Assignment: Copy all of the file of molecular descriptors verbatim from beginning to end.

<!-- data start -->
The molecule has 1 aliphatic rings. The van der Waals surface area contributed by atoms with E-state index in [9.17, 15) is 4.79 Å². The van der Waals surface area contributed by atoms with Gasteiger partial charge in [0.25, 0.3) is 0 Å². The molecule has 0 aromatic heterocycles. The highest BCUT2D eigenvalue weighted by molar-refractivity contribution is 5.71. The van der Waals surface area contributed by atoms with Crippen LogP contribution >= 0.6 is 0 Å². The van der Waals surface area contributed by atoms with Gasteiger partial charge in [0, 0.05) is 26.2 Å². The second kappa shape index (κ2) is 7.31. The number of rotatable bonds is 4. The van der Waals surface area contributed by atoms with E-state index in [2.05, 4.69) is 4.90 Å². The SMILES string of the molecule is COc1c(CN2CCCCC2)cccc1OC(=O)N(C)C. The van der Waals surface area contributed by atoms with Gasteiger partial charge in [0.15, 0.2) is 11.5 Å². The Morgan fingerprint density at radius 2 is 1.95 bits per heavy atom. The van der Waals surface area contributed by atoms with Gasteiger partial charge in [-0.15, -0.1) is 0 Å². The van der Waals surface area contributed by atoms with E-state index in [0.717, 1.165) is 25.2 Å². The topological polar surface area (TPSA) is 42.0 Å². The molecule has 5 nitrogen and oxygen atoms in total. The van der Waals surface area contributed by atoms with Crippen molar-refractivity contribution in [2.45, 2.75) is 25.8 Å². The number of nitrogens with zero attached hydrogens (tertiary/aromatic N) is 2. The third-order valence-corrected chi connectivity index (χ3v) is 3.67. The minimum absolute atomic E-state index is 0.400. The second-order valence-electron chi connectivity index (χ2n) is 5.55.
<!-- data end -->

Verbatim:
The molecule has 1 aliphatic rings. The van der Waals surface area contributed by atoms with E-state index in [9.17, 15) is 4.79 Å². The van der Waals surface area contributed by atoms with Gasteiger partial charge in [0.25, 0.3) is 0 Å². The molecule has 0 aromatic heterocycles. The highest BCUT2D eigenvalue weighted by molar-refractivity contribution is 5.71. The van der Waals surface area contributed by atoms with Crippen LogP contribution >= 0.6 is 0 Å². The van der Waals surface area contributed by atoms with Gasteiger partial charge in [0, 0.05) is 26.2 Å². The second kappa shape index (κ2) is 7.31. The number of rotatable bonds is 4. The van der Waals surface area contributed by atoms with E-state index in [2.05, 4.69) is 4.90 Å². The SMILES string of the molecule is COc1c(CN2CCCCC2)cccc1OC(=O)N(C)C. The van der Waals surface area contributed by atoms with Gasteiger partial charge in [0.15, 0.2) is 11.5 Å². The Morgan fingerprint density at radius 2 is 1.95 bits per heavy atom. The van der Waals surface area contributed by atoms with Gasteiger partial charge in [-0.15, -0.1) is 0 Å². The van der Waals surface area contributed by atoms with E-state index in [0.717, 1.165) is 25.2 Å². The topological polar surface area (TPSA) is 42.0 Å². The molecule has 5 nitrogen and oxygen atoms in total. The van der Waals surface area contributed by atoms with Crippen molar-refractivity contribution in [2.45, 2.75) is 25.8 Å². The number of nitrogens with zero attached hydrogens (tertiary/aromatic N) is 2. The third-order valence-corrected chi connectivity index (χ3v) is 3.67. The minimum absolute atomic E-state index is 0.400. The second-order valence-electron chi connectivity index (χ2n) is 5.55.